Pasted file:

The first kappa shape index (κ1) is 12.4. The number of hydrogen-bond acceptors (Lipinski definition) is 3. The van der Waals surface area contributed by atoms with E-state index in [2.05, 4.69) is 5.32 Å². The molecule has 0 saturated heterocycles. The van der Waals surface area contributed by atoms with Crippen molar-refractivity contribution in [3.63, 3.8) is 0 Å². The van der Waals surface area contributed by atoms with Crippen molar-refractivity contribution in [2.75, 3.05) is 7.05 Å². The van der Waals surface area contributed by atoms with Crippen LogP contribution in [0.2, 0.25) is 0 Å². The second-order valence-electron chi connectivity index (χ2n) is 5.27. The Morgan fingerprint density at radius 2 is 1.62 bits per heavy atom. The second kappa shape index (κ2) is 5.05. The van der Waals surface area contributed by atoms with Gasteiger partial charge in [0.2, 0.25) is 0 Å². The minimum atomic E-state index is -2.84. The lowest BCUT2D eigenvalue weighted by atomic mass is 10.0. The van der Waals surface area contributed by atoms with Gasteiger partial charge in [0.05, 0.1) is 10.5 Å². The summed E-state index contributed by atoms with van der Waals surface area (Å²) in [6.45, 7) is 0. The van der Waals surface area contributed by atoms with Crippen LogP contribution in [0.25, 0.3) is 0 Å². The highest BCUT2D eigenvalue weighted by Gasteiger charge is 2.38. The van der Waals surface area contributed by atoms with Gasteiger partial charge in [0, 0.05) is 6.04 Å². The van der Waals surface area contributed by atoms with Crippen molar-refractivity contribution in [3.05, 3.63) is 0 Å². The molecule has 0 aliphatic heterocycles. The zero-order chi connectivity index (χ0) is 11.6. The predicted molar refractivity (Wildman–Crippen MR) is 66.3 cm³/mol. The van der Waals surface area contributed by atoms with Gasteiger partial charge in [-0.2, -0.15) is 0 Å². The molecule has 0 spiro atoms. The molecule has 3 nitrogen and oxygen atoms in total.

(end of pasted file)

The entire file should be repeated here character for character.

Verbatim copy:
The first kappa shape index (κ1) is 12.4. The number of hydrogen-bond acceptors (Lipinski definition) is 3. The van der Waals surface area contributed by atoms with E-state index in [2.05, 4.69) is 5.32 Å². The molecule has 0 saturated heterocycles. The van der Waals surface area contributed by atoms with Crippen molar-refractivity contribution in [3.63, 3.8) is 0 Å². The van der Waals surface area contributed by atoms with Crippen molar-refractivity contribution in [2.75, 3.05) is 7.05 Å². The van der Waals surface area contributed by atoms with Crippen LogP contribution in [0.2, 0.25) is 0 Å². The second-order valence-electron chi connectivity index (χ2n) is 5.27. The Morgan fingerprint density at radius 2 is 1.62 bits per heavy atom. The second kappa shape index (κ2) is 5.05. The van der Waals surface area contributed by atoms with Gasteiger partial charge in [0.2, 0.25) is 0 Å². The minimum atomic E-state index is -2.84. The lowest BCUT2D eigenvalue weighted by atomic mass is 10.0. The van der Waals surface area contributed by atoms with Gasteiger partial charge in [0.05, 0.1) is 10.5 Å². The summed E-state index contributed by atoms with van der Waals surface area (Å²) in [6.45, 7) is 0. The van der Waals surface area contributed by atoms with Crippen LogP contribution in [0.25, 0.3) is 0 Å². The highest BCUT2D eigenvalue weighted by Gasteiger charge is 2.38. The van der Waals surface area contributed by atoms with Gasteiger partial charge in [0, 0.05) is 6.04 Å². The van der Waals surface area contributed by atoms with Crippen molar-refractivity contribution in [3.05, 3.63) is 0 Å². The molecule has 0 aliphatic heterocycles. The zero-order chi connectivity index (χ0) is 11.6. The predicted molar refractivity (Wildman–Crippen MR) is 66.3 cm³/mol. The van der Waals surface area contributed by atoms with Gasteiger partial charge in [-0.2, -0.15) is 0 Å². The molecule has 0 spiro atoms. The molecule has 3 nitrogen and oxygen atoms in total.